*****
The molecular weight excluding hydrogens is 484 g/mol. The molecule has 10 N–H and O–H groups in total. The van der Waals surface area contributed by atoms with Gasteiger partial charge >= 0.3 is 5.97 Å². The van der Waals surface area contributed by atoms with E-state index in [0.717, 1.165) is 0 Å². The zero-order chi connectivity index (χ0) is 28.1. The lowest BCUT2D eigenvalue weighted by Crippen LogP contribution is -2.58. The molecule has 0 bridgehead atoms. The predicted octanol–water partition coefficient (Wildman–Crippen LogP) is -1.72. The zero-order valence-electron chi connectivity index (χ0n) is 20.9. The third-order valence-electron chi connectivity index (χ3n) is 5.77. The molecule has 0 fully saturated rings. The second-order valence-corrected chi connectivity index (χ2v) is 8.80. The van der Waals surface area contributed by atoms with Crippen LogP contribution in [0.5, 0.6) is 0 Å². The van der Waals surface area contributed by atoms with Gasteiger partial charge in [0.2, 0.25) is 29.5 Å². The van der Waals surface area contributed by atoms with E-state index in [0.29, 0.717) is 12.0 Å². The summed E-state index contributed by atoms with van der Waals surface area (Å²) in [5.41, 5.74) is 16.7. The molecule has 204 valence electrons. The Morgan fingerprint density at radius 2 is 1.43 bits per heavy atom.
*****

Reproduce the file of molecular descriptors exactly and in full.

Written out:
The molecular weight excluding hydrogens is 484 g/mol. The molecule has 10 N–H and O–H groups in total. The van der Waals surface area contributed by atoms with Gasteiger partial charge >= 0.3 is 5.97 Å². The van der Waals surface area contributed by atoms with E-state index in [0.717, 1.165) is 0 Å². The zero-order chi connectivity index (χ0) is 28.1. The lowest BCUT2D eigenvalue weighted by Crippen LogP contribution is -2.58. The molecule has 0 bridgehead atoms. The predicted octanol–water partition coefficient (Wildman–Crippen LogP) is -1.72. The zero-order valence-electron chi connectivity index (χ0n) is 20.9. The third-order valence-electron chi connectivity index (χ3n) is 5.77. The molecule has 0 fully saturated rings. The second-order valence-corrected chi connectivity index (χ2v) is 8.80. The van der Waals surface area contributed by atoms with Crippen LogP contribution in [0.5, 0.6) is 0 Å². The van der Waals surface area contributed by atoms with Gasteiger partial charge in [0.2, 0.25) is 29.5 Å². The van der Waals surface area contributed by atoms with E-state index in [0.29, 0.717) is 12.0 Å². The summed E-state index contributed by atoms with van der Waals surface area (Å²) in [5.41, 5.74) is 16.7. The molecule has 204 valence electrons. The Morgan fingerprint density at radius 2 is 1.43 bits per heavy atom.